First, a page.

News from Siân Berry: Unlawful protest ban order issued against Extinction Rebellion
Unlawful protest ban order issued against Extinction Rebellion
London’s most senior police chiefs did not know that commanders on the ground planned to issue the unlawful city-wide section 14 that banned all Extinction Rebellion protests, admitted Sir Stephen House, Deputy Police Commissioner to Sian Berry AM today.
When questioned by Sian in the initial aftermath of the ban on 15 October, Sir Stephen told her that: “The person who issued the order, I believe, was Deputy Assistant Commissioner Laurence Taylor. He discussed it with me earlier yesterday [14 October 2019] and I approved the action.”
However today he said the decision was limited to the command team on the ground and the Gold, Silver and Bronze officers in charge of the operation, and that neither he, nor the Metropolitan Police Commissioner had sign-off.
The Deputy Commissioner was also not able to say how many arrests were carried out under the unlawful order, or how many people were charged following these arrests.
After the High Court ruled the order was unlawful on 6 November, the Crown Prosecution Service swiftly dropped cases against 105 people who had been charged within three weeks of the rulings.
Although the police could not give an exact figure today, up to 400 people may have been arrested. Many of the protestors were ‘released under investigation’ a technical term that gives the police unlimited time to investigate the case, and today the police could also not answer how many of these people have still not been told if their investigation has been dropped.
Sian Berry says:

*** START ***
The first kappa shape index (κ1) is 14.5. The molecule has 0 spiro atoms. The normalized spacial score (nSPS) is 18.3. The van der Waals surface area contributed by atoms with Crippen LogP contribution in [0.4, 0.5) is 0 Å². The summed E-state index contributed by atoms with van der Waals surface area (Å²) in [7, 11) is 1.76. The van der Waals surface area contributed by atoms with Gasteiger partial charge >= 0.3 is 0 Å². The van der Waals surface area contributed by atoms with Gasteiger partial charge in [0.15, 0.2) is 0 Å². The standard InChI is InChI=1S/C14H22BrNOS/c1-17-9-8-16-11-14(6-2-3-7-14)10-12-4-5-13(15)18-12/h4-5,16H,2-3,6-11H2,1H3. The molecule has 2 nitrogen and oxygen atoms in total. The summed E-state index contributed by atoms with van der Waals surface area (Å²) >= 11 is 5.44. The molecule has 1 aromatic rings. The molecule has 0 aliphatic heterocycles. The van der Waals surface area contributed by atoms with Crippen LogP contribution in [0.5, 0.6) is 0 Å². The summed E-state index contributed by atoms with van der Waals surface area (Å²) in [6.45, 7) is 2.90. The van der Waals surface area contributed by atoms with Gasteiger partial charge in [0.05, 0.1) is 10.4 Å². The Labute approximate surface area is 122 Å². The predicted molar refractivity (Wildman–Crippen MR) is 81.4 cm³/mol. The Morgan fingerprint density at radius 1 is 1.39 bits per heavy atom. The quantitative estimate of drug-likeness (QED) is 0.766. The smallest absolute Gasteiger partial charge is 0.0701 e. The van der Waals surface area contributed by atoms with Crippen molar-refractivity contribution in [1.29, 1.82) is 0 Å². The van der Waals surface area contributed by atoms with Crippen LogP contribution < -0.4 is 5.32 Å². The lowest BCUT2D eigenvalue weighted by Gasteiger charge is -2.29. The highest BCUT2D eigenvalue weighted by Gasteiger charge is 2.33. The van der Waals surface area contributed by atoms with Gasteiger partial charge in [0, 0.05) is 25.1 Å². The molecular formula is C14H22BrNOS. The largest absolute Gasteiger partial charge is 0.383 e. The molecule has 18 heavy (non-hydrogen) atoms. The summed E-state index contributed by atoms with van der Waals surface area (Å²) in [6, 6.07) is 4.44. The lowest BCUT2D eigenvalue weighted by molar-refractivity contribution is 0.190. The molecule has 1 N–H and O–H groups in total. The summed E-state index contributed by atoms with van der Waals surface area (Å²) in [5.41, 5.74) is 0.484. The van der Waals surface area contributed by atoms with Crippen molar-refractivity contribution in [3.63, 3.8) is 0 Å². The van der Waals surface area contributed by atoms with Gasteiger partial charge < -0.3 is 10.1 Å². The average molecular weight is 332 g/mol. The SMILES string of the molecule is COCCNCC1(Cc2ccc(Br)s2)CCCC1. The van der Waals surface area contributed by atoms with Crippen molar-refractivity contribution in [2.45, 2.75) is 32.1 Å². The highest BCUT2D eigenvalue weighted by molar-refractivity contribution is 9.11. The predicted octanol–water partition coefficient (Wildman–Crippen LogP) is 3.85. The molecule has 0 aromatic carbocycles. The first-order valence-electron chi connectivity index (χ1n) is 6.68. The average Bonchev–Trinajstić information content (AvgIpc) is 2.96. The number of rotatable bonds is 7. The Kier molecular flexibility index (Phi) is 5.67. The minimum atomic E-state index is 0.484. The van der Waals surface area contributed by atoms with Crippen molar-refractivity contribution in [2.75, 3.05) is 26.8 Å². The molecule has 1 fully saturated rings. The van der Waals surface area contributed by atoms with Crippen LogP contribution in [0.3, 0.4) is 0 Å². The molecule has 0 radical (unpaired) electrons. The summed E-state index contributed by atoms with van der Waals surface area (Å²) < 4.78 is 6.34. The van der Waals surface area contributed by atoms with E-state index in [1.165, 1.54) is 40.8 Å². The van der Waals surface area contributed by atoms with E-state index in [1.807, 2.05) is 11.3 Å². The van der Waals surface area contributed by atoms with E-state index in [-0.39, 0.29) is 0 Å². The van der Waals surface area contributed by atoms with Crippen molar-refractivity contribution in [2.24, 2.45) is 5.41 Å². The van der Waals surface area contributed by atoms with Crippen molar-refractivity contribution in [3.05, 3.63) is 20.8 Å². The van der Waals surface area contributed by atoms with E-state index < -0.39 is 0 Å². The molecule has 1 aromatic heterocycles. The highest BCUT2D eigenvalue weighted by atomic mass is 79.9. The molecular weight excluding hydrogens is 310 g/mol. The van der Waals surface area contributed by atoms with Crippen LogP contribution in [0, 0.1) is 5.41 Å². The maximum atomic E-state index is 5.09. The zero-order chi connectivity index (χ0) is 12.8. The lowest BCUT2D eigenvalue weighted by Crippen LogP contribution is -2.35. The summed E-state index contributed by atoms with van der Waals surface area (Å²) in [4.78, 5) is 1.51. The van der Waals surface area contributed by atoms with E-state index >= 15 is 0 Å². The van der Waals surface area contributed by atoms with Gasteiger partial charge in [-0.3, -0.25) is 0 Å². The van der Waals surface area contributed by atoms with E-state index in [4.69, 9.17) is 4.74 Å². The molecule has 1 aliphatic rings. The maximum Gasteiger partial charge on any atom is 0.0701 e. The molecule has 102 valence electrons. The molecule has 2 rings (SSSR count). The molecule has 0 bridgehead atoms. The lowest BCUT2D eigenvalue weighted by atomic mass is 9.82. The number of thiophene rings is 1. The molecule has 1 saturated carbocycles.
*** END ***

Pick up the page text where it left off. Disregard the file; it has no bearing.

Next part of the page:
It’s deeply worrying that nearly 13 weeks after so many unlawful arrests were made, potentially hundreds of people are still officially under investigation.
The police need to drop these investigations immediately and confirm to me that these peaceful protestors have had their names cleared.
Protest is a human right that should not be interfered with in drastic ways without serious reasons and sign-off at the highest level. When police make a mistake like this and arrest people unlawfully they should put things right straight away.
Notes to editors
Sian is available for interview.
Full video of Sian questioning Sir Stephen at today’s Police and Crime Committee meeting: https://www.youtube.com/watch?v=sGNv--Kb-fk
Excerpt from Police and Crime Committee, 15 October 2019:
Sian Berry AM: Yes. This is a blanket ban across the whole city. Can I ask at what level this was signed off? Did the Commissioner, the Deputy Mayor or the Mayor know in advance? Did you ask the Home Secretary about imposing what is effectively a ban? Trafalgar Square is Transport for London land. Was this at the Mayor’s request?
Sir Stephen House QPM (Deputy Commissioner, MPS): You would have to ask the Deputy Mayor some of those questions but just to be clear, this is an operational police decision taken by operational police officers. The person who issued the order, I believe, was Deputy Assistant Commissioner Laurence Taylor. He discussed it with me earlier yesterday [14 October 2019] and I approved the action. I discussed it last night with the Commissioner, who was fully behind the action as well. We have been very clear as a command team over the last week that we have to give reasonable time, we have to be reasonable and sensible and continue engaging with Extinction Rebellion, but I have to go back to the issue that it is fine to say, “Yes, Trafalgar Square was OK”, they could go there, but over 100 people were arrested yesterday in Bank. We cannot have a situation where people are encamping in the middle of London and issuing out from there, carrying out unlawful actions and unlawful protests, breaking the law and then going back there at night, having a meeting and deciding where they are going to go again the following day. That simply is not acceptable in a society governed by law. We have to put an end to that. I think that is what we have done, in a reasonable fashion within the law.